As a pacifist, I would like to wish you a Merry Christmas!

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reader lucretius said...

“That's it, and I just won't ever get over this. If I could get over this, I would almost completely stop worrying about quantum mechanics. How does the particle "decide", and how does it know it's time to "decide"? There has to be a mysterious connection, a connection I'm afraid is outside the scope of human understanding.”

Unfortunately your question has no answer that you will accept as such. Throughout most of human intellectual history it was thought that a true “explanation” of any phenomenon had to be deterministic and that nothing that could not be explained in this way could really be understood. There were very few exceptions to this way of thinking, probably the most remarkable (I am pleased to say ☺) being the Roman poet Lucretius, who in “De Rerum Natura” presented a standard version of epicurean atomistic picture of the world with what seems to be his only one original contribution: his atoms can “swerve” in a totally unpredictable way. This appears to anticipate quantum mechanics :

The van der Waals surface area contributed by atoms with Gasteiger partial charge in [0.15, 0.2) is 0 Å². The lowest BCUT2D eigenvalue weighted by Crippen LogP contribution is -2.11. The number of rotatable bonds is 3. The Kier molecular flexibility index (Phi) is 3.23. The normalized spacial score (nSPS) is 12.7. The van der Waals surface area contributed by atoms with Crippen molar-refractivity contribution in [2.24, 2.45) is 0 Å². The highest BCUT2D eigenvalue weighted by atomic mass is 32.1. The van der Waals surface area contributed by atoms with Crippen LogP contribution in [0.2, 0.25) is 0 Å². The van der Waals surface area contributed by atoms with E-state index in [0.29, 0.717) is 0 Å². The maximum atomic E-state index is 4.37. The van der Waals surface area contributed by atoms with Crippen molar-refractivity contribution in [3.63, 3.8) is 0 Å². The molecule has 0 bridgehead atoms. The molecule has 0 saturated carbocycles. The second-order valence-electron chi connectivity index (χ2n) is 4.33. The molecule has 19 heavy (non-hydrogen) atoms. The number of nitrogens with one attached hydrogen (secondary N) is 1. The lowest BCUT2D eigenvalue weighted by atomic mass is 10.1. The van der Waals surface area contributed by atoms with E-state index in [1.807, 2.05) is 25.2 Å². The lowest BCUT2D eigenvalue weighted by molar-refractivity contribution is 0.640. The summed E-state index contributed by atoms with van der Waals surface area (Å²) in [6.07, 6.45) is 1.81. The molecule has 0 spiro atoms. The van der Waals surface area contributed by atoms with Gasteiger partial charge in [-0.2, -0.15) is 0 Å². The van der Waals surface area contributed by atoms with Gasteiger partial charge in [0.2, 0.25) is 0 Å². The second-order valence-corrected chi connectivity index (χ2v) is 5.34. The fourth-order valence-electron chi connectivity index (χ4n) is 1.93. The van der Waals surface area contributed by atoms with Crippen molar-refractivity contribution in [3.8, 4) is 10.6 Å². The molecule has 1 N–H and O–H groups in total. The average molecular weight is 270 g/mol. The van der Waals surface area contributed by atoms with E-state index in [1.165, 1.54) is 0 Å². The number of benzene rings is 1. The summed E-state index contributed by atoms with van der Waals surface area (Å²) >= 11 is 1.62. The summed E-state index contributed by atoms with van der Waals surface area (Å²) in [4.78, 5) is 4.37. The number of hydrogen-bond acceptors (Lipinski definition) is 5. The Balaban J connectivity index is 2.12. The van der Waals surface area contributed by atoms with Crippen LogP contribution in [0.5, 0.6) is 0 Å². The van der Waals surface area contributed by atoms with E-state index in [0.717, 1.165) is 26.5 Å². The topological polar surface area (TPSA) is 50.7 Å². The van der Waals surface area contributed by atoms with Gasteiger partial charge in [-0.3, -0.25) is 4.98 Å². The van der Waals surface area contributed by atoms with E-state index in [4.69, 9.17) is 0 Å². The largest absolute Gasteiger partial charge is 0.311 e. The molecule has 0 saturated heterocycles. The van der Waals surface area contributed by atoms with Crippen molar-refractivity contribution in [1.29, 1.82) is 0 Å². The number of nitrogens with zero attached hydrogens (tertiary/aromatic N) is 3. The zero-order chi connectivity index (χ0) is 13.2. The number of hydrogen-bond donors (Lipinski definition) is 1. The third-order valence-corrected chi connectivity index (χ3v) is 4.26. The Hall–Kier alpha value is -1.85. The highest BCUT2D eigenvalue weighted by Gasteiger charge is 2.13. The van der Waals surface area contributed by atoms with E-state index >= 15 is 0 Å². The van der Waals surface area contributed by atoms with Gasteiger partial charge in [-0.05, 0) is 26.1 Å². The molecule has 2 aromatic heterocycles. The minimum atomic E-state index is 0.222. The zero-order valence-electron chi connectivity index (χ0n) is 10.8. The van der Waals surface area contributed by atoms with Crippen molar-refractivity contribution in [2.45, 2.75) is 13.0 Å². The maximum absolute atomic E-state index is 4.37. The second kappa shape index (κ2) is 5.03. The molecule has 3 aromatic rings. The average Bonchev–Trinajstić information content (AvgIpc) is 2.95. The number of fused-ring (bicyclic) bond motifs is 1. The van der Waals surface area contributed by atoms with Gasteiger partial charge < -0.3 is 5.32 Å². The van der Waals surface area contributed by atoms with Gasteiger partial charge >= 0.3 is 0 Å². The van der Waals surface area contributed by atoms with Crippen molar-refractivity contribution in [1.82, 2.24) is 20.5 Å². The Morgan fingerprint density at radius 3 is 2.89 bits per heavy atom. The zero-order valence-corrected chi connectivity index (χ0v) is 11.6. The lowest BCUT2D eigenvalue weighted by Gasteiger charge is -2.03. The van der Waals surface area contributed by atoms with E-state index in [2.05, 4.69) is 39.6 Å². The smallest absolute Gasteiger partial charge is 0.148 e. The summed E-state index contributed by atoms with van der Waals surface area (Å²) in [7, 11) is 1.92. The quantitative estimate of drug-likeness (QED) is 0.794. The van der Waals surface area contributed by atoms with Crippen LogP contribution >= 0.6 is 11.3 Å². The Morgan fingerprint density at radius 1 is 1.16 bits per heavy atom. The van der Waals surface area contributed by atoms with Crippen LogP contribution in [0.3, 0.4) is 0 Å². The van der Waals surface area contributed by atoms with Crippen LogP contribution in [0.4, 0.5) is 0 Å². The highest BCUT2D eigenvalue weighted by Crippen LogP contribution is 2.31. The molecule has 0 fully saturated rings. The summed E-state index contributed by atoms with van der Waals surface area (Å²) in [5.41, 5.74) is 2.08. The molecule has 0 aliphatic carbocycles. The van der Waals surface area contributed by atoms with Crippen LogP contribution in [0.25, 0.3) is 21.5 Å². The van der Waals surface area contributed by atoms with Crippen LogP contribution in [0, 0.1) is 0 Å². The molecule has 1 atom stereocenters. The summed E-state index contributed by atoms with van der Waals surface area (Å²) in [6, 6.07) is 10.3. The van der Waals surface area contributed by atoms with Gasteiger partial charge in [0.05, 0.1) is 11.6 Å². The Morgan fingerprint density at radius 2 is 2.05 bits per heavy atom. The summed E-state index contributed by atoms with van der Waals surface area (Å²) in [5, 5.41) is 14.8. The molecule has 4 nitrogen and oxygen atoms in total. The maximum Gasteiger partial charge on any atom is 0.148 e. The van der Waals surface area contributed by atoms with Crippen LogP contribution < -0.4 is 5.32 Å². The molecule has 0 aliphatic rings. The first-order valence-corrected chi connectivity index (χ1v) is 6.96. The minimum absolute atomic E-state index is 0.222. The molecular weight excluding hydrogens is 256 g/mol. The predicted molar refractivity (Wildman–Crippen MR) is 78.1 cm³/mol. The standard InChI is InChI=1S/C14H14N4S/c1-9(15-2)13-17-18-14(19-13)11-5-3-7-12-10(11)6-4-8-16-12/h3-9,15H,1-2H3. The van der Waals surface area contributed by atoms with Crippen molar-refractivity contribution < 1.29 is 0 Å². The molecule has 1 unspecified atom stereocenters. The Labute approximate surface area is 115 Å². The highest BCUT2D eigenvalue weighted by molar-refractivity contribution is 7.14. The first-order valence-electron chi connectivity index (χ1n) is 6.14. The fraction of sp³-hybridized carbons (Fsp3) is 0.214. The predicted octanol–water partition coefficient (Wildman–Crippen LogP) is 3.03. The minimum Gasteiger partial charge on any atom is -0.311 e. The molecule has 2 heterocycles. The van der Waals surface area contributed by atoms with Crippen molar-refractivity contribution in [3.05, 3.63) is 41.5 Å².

So, if something could be found “understandable” to a mere poet 2000 years ago, why isn’t it to someone whose uncle is a professor of chemistry today? Well, unlike Lubos, I am only joking ;-)

There are lots of people, even some Nobel prize winners in physics and not all of them pacifists, who have the same difficulty. However, if they have any sense, they accept that all the scientific evidence is against them, and it appears that “this damned quantum jumping” (as Schroedinger described it) is almost certainly here to stay. So I think a reasonable person has three choices.

1) Accept it and learn to like it. If you do, you will find you will soon “understand it”.

2). Accept it grudgingly, which means you stop calling it “nonsense” (annoying Lubos and others), and resign yourself to the fact that Nature has turned out to be pretty appalling after all. Since following the advice Lubos once gave to someone like you to “ask for asylum in another Nature” does not at present seem realistic, you can still secretly hope that someone will one day come up with a “super-quantum” theory that will vindicate your instinctive preferences. If you have enough invention and courage and don’t mind being called the c word, you could try constructing such a theory yourself , although you should be aware that doing so will almost certainly turn out a waste of time.